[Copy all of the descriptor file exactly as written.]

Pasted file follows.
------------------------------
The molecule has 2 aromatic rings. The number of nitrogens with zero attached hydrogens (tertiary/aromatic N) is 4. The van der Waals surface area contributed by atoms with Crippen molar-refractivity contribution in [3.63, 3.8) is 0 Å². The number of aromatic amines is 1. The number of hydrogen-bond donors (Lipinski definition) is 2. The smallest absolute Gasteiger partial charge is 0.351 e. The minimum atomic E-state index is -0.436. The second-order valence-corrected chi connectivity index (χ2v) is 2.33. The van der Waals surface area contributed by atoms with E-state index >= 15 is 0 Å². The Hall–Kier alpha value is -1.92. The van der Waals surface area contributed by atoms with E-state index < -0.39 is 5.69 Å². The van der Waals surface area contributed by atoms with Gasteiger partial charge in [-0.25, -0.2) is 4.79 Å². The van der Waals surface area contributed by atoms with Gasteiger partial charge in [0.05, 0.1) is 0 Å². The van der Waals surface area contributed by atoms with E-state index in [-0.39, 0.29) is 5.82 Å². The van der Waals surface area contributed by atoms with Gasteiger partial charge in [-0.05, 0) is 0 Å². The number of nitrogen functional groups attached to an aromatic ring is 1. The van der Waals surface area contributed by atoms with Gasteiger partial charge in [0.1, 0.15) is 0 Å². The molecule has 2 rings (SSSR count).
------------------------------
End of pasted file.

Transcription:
The molecule has 2 aromatic rings. The number of nitrogens with zero attached hydrogens (tertiary/aromatic N) is 4. The van der Waals surface area contributed by atoms with Crippen molar-refractivity contribution in [3.63, 3.8) is 0 Å². The number of aromatic amines is 1. The number of hydrogen-bond donors (Lipinski definition) is 2. The smallest absolute Gasteiger partial charge is 0.351 e. The minimum atomic E-state index is -0.436. The second-order valence-corrected chi connectivity index (χ2v) is 2.33. The van der Waals surface area contributed by atoms with E-state index >= 15 is 0 Å². The Hall–Kier alpha value is -1.92. The van der Waals surface area contributed by atoms with E-state index < -0.39 is 5.69 Å². The van der Waals surface area contributed by atoms with Gasteiger partial charge in [-0.25, -0.2) is 4.79 Å². The van der Waals surface area contributed by atoms with Gasteiger partial charge in [0.05, 0.1) is 0 Å². The van der Waals surface area contributed by atoms with E-state index in [-0.39, 0.29) is 5.82 Å². The van der Waals surface area contributed by atoms with Gasteiger partial charge in [-0.05, 0) is 0 Å². The number of nitrogen functional groups attached to an aromatic ring is 1. The van der Waals surface area contributed by atoms with Gasteiger partial charge in [0.1, 0.15) is 0 Å². The molecule has 2 rings (SSSR count).